Department research and industry highlights

  • The Centre for European Politics was officially launched by Lord Mandelson in September 2007, with the mission of producing research in two principal areas: the study of democracy in Europe, and Europe as an actor in world politics. Under the leadership of Co-Directors Dr Alister Miskimmon and Dr James Sloam, it has recently hosted a number of high-profile speakers, including Lord Mandelson, Professor Simon Hix (LSE), Roger Liddle (Policy Network), John Peet (The Economist), Sir Stephen Wall (former European policy advisor to Tony Blair), and David Willetts MP (Shadow Secretary of State for Innovations, Universities and Skills).
    Recent funded research projects include: a European Union Committee of the Regions consultancy on EU External Relations and European Neighbourhood Policy; an EU-funded Workshop on the Review of the European Union Budget; and Teaching Democracy.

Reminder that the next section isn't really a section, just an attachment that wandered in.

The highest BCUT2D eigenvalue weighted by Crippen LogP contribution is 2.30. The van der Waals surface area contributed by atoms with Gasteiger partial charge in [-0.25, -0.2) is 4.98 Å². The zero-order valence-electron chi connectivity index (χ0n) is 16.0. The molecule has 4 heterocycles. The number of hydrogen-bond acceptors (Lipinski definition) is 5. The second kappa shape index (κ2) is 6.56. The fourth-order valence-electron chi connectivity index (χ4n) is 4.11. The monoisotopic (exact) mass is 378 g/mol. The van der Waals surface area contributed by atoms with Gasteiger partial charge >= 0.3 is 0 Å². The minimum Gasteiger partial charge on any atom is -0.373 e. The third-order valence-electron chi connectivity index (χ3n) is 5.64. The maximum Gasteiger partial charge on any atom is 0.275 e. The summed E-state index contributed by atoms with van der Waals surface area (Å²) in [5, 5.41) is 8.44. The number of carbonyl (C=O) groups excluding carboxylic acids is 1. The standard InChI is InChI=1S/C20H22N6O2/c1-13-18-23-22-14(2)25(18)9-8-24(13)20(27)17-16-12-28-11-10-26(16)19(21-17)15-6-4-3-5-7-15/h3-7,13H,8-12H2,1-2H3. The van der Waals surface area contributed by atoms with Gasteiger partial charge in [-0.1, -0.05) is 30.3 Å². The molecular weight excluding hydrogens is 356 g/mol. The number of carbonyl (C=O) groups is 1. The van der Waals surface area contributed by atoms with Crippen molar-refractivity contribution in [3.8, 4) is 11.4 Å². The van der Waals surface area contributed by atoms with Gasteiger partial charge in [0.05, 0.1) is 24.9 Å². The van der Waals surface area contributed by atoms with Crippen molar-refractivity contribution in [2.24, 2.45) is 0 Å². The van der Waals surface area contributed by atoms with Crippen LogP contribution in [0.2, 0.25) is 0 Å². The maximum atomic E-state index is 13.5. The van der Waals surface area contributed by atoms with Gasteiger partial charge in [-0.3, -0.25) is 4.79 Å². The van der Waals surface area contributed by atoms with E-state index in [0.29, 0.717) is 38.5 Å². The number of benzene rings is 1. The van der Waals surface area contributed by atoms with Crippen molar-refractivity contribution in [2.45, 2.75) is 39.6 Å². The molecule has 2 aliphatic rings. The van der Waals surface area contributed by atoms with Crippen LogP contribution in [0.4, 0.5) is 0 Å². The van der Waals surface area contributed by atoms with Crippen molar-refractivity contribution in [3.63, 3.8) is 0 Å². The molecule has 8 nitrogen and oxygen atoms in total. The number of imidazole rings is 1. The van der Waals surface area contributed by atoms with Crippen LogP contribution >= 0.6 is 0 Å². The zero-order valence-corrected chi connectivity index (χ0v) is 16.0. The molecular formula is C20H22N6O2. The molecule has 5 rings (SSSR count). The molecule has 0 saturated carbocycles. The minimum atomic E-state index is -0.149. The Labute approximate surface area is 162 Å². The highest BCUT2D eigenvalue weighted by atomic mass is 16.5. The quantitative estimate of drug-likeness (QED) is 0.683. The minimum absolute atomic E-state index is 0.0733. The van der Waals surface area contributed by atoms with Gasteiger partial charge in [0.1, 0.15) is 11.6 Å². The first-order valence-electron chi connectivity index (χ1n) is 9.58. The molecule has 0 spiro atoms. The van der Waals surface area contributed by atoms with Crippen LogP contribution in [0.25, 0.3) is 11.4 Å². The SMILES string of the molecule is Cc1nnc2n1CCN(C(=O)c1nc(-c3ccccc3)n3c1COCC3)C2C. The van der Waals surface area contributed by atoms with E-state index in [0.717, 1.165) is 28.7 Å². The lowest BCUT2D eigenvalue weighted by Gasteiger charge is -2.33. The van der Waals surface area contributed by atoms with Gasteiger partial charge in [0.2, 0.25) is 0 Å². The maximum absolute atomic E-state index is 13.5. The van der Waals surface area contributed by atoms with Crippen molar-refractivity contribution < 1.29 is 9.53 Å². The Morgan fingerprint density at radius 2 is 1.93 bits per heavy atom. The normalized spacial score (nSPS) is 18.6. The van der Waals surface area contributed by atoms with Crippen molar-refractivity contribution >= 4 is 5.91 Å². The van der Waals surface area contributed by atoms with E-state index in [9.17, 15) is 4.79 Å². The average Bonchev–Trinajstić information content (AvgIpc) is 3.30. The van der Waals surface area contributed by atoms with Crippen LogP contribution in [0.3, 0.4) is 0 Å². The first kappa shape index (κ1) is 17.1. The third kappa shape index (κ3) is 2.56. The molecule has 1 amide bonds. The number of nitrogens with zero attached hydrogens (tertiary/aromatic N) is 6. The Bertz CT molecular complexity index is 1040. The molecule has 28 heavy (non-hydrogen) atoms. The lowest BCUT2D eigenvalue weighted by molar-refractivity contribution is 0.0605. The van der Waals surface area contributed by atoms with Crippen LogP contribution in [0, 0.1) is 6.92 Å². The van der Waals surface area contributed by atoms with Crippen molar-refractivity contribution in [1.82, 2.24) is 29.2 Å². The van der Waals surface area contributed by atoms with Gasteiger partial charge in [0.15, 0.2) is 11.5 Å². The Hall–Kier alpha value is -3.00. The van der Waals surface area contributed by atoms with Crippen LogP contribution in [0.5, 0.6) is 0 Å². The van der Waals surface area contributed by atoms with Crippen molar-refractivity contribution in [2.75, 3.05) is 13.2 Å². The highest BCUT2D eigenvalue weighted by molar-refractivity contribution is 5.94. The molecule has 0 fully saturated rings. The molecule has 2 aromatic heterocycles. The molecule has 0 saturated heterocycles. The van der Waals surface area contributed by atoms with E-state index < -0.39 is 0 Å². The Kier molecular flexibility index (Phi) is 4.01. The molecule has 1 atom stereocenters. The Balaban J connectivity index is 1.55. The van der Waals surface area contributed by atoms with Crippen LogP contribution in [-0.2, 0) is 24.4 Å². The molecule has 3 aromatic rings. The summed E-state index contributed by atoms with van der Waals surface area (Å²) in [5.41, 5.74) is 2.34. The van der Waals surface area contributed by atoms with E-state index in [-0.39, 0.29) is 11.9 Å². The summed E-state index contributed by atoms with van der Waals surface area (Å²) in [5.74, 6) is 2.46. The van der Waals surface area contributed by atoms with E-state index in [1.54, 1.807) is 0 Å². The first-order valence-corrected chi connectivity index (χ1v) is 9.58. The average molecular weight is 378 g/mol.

• The Centre for Global and Transnational Politics is devoted to the multi-disciplinary exploration of global and transnational processes. Led by its Co-Directors Dr Chris Rumford and Professor Sandra Halperin, its central concern is to theorise and conceptualise the substance of, and connections between and among, political processes that operate at all levels or scales: the local, national, international, transnational, and global.
    The Centre recently won £54,000 from NORFACE, a partnership of European Research Councils including the ESRC, for a pan-European research network on globalisation and the transformation of Europe's borders, and £20,000 from the joint AHRC/ESRC Religion and Society programme for a research network on the normative foundations of public policy in a multi-faith society.
    Dr Yasmin Khan’s recent book The Great Partition: The Making of India and Pakistan (Yale University Press) won the Royal Historical Society’s Gladstone Book Prize of 2007.